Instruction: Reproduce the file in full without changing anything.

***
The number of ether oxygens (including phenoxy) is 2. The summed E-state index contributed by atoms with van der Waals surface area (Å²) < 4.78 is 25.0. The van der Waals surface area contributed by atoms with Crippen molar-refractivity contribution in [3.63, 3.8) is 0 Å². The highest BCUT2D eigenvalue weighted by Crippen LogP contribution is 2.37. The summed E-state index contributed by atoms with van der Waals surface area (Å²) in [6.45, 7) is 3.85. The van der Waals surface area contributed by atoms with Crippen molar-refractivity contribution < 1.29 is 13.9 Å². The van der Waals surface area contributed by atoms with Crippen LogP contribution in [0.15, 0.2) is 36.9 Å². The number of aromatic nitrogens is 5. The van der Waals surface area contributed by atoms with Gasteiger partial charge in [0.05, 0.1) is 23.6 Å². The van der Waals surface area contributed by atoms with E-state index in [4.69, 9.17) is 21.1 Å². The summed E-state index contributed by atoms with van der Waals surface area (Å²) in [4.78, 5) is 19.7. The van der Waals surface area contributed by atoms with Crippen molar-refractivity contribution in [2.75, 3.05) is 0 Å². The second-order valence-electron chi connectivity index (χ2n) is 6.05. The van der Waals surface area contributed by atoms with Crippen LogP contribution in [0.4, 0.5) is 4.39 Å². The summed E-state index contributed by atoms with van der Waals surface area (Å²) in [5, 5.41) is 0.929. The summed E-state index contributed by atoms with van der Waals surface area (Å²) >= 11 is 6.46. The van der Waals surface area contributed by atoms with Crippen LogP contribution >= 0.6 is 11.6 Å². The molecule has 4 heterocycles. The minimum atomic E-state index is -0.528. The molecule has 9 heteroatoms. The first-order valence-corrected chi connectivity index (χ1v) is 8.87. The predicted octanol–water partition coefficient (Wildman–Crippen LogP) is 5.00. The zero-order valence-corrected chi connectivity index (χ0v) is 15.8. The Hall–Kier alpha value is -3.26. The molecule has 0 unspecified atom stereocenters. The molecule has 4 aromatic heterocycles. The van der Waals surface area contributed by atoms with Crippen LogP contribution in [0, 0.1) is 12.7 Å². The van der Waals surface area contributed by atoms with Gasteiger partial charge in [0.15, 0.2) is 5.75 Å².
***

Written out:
The number of ether oxygens (including phenoxy) is 2. The summed E-state index contributed by atoms with van der Waals surface area (Å²) < 4.78 is 25.0. The van der Waals surface area contributed by atoms with Crippen molar-refractivity contribution in [3.63, 3.8) is 0 Å². The highest BCUT2D eigenvalue weighted by Crippen LogP contribution is 2.37. The summed E-state index contributed by atoms with van der Waals surface area (Å²) in [6.45, 7) is 3.85. The van der Waals surface area contributed by atoms with Crippen molar-refractivity contribution < 1.29 is 13.9 Å². The van der Waals surface area contributed by atoms with Crippen LogP contribution in [0.15, 0.2) is 36.9 Å². The number of aromatic nitrogens is 5. The van der Waals surface area contributed by atoms with Gasteiger partial charge in [0.05, 0.1) is 23.6 Å². The van der Waals surface area contributed by atoms with E-state index in [4.69, 9.17) is 21.1 Å². The summed E-state index contributed by atoms with van der Waals surface area (Å²) in [4.78, 5) is 19.7. The van der Waals surface area contributed by atoms with Crippen molar-refractivity contribution in [2.75, 3.05) is 0 Å². The second-order valence-electron chi connectivity index (χ2n) is 6.05. The van der Waals surface area contributed by atoms with Crippen LogP contribution in [0.4, 0.5) is 4.39 Å². The summed E-state index contributed by atoms with van der Waals surface area (Å²) in [5, 5.41) is 0.929. The summed E-state index contributed by atoms with van der Waals surface area (Å²) >= 11 is 6.46. The van der Waals surface area contributed by atoms with Crippen LogP contribution >= 0.6 is 11.6 Å². The molecule has 4 heterocycles. The minimum atomic E-state index is -0.528. The molecule has 9 heteroatoms. The first-order valence-corrected chi connectivity index (χ1v) is 8.87. The predicted octanol–water partition coefficient (Wildman–Crippen LogP) is 5.00. The zero-order valence-corrected chi connectivity index (χ0v) is 15.8. The Hall–Kier alpha value is -3.26. The molecule has 0 unspecified atom stereocenters. The molecule has 4 aromatic heterocycles. The van der Waals surface area contributed by atoms with Crippen LogP contribution in [0, 0.1) is 12.7 Å². The van der Waals surface area contributed by atoms with Gasteiger partial charge in [0.15, 0.2) is 5.75 Å².